Institute for War and Peace Reporting | Giving Voice, Driving Change
Turkmen President's Prophet Motive
The personality cult around President Sapamurat Niyazov has become a feature of Turkmen daily life. But the wave of flattery and unbending adulation has reached such levels in the past month that even the man who calls himself Turkmenbashi, the 'father of the Turkmen', has seen fit to cool the ardour of his admirers.
The trouble started in the lead up to the sixth conference of the Humanitarian Association of Turkmen, which promotes the country's national heritage. Delegates from 23 countries descended on the capital Ashgabat to discuss the organisation's work.
On the eve of the event, two of the country's leading dailies published an article by Kakamurad Ballyev, the president's press secretary, which delineated the president's future role as a prophet, a role which the delegates were about to confer on the president.
Not that anyone has the right to elevate Niyazov, or anyone, to the status of prophet. It seems that the president's inner circle had simply run out of titles for their leader who, in addition to being 'Father of the Turkmen', is 'Leader of the Nation' and 'Spiritual Leader'.
"Sapamurat Turkmenbashi is a national prophet, sent to the Turkmen people in the third millennium," wrote Ballyev, who also runs the state information agency and a daily newspaper. The article explains how the elevation is a logical consequence for the man who singlehandedly "laid down the political foundations of the state as well as the economic structure, foreign policy and legal basis for the Turkmen nation".
The piece which continues to gush forth about Niyazov's genius seemed to have been written without the approval of the president. But his boss did not take the flattery graciously this time. The president slammed his press secretary's initiative.
"Various names are forced on me," Niyazov told the conference delegates. "I am even called 'The Prophet'. All of this is a hindrance. I'm afraid to make a speech, since those words become yet another reason for praise."
Whether delegates didn't hear him or whether they decided not to take him at his word, they elected Niyazov life president of their association, giving him a standing ovation. A pronouncement was then made on behalf of the world's 24 million Turkmen that Niyazov be awarded another title - 'Saparmurat Turkmenbashi the Great'.
Once the praise had started to flow there seemed no stopping it. But after Ballyev's "The Word of the Prophet" article was reprinted in a number of Turkmen papers, it soon gained the attention of the Turkmen disapora abroad and earned their scathing criticism.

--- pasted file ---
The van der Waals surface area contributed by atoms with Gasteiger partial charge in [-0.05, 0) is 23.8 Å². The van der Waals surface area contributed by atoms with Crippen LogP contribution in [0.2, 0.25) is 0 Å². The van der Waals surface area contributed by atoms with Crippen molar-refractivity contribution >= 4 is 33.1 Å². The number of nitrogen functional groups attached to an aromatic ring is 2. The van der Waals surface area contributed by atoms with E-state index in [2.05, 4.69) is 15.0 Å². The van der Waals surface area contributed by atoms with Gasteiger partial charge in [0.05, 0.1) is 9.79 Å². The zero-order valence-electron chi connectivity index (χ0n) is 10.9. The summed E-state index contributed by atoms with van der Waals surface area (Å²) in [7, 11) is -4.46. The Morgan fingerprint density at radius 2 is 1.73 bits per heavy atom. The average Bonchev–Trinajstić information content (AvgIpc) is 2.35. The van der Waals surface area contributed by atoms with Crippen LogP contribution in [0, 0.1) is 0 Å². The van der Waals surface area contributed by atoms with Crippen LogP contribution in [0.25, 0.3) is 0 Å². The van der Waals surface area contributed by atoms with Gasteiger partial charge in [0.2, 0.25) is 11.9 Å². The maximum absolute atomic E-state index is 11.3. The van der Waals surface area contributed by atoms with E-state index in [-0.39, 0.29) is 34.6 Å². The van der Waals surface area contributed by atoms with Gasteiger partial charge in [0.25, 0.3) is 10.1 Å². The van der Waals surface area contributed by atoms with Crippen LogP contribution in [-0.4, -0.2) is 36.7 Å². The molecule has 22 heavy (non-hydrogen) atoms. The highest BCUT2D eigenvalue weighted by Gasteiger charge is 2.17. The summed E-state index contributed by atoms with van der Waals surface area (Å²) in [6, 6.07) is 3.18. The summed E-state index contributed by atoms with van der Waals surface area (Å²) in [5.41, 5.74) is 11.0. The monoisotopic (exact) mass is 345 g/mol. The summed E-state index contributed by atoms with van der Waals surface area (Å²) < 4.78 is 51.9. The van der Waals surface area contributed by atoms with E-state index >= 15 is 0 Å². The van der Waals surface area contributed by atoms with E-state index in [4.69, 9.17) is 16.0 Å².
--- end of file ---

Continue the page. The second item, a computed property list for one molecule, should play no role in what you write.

Radio Free Europe/Radio Liberty poked fun at the pomposity of the gesture which was also construed as being blasphemous since, according to Islam, the last prophet was Mohammed and anyone who endows himself with the title is debasing the religion.
At home, the public have grown used to their president's egotism and also wary of the penalties for crossing him. Many privately expressed shock at this latest attempt to lionise Niyazov, dismissing Ballyev's scheme as idiotic.
Niyazov tried to take control of the situation and called an extended session of his cabinet. They were joined by heads of media organizations, all of which are state-controlled and directly accountable to the president.
He then unleashed his fury on those present, accusing them of lacking professionalism and creativity. The heaviest criticism was reserved for Ballyev. He pointed his press secretary's attention to the embarrassingly blasphemous implications of his proposal and the serious damage it could cause to the president's relations with Muslim countries.
Niyazov further upbraided his journalists for appearing as if they had nothing better to do than extoll his virtues, "What are you teaching people? That there's nobody in the world except me? That it is me who does everything? This should be stopped!"
Whatever the president says, the press understand that its role is to repeatedly eulogise him. So it was not a surprise that after his denunciation, press coverage of Niyazov's meeting with his cabinet included customary adulation. The paper Turkmenistan managed three photos and dozens of references to their esteemed Saparmurat the Great, Father of the Turkmen.
Konstantin Arzybov is a pseudonym of a journalist in Turkmenistan
As coronavirus sweeps the globe, IWPR’s network of local reporters, activists and analysts are examining the economic, social and political impact of this era-defining pandemic.
- Europe & Eurasia
- Latin America
- Middle East & North Africa
- Focus Pages
- Training & Resources
- Print Publications
- IWPR Spotlight